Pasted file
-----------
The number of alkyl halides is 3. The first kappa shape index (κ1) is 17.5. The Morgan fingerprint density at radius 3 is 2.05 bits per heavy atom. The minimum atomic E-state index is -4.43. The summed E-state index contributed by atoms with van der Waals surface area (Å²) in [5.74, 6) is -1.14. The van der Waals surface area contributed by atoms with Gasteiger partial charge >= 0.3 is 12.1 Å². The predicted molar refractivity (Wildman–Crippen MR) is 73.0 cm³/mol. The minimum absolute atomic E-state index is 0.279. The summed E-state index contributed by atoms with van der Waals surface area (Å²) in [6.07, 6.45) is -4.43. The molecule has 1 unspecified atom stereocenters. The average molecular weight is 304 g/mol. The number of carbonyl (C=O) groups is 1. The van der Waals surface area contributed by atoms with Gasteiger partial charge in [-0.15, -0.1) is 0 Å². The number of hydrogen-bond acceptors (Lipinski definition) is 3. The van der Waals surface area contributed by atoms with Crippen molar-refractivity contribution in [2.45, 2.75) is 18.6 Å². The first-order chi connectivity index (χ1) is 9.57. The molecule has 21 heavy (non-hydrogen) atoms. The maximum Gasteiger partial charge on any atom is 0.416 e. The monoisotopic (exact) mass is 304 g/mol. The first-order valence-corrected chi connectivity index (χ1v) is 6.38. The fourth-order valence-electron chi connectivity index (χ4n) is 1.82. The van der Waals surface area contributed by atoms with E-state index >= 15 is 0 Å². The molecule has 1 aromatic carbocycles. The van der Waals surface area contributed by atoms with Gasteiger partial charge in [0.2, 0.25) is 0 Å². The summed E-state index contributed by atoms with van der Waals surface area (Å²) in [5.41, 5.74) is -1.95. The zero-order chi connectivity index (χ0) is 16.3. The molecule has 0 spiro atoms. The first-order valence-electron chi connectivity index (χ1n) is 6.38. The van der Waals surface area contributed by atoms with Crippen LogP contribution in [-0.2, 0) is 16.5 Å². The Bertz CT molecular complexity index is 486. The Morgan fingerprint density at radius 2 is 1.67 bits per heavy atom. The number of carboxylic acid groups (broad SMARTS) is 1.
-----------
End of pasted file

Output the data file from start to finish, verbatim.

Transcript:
The number of alkyl halides is 3. The first kappa shape index (κ1) is 17.5. The Morgan fingerprint density at radius 3 is 2.05 bits per heavy atom. The minimum atomic E-state index is -4.43. The summed E-state index contributed by atoms with van der Waals surface area (Å²) in [5.74, 6) is -1.14. The van der Waals surface area contributed by atoms with Gasteiger partial charge >= 0.3 is 12.1 Å². The predicted molar refractivity (Wildman–Crippen MR) is 73.0 cm³/mol. The minimum absolute atomic E-state index is 0.279. The summed E-state index contributed by atoms with van der Waals surface area (Å²) in [6.07, 6.45) is -4.43. The molecule has 1 unspecified atom stereocenters. The average molecular weight is 304 g/mol. The number of carbonyl (C=O) groups is 1. The van der Waals surface area contributed by atoms with Gasteiger partial charge in [-0.15, -0.1) is 0 Å². The number of hydrogen-bond acceptors (Lipinski definition) is 3. The van der Waals surface area contributed by atoms with Crippen molar-refractivity contribution in [2.45, 2.75) is 18.6 Å². The first-order chi connectivity index (χ1) is 9.57. The molecule has 21 heavy (non-hydrogen) atoms. The maximum Gasteiger partial charge on any atom is 0.416 e. The monoisotopic (exact) mass is 304 g/mol. The first-order valence-corrected chi connectivity index (χ1v) is 6.38. The fourth-order valence-electron chi connectivity index (χ4n) is 1.82. The van der Waals surface area contributed by atoms with E-state index >= 15 is 0 Å². The molecule has 1 aromatic carbocycles. The van der Waals surface area contributed by atoms with Gasteiger partial charge in [0.2, 0.25) is 0 Å². The summed E-state index contributed by atoms with van der Waals surface area (Å²) in [5.41, 5.74) is -1.95. The zero-order chi connectivity index (χ0) is 16.3. The molecule has 0 spiro atoms. The first-order valence-electron chi connectivity index (χ1n) is 6.38. The van der Waals surface area contributed by atoms with Crippen LogP contribution in [-0.2, 0) is 16.5 Å². The Bertz CT molecular complexity index is 486. The Morgan fingerprint density at radius 2 is 1.67 bits per heavy atom. The number of carboxylic acid groups (broad SMARTS) is 1.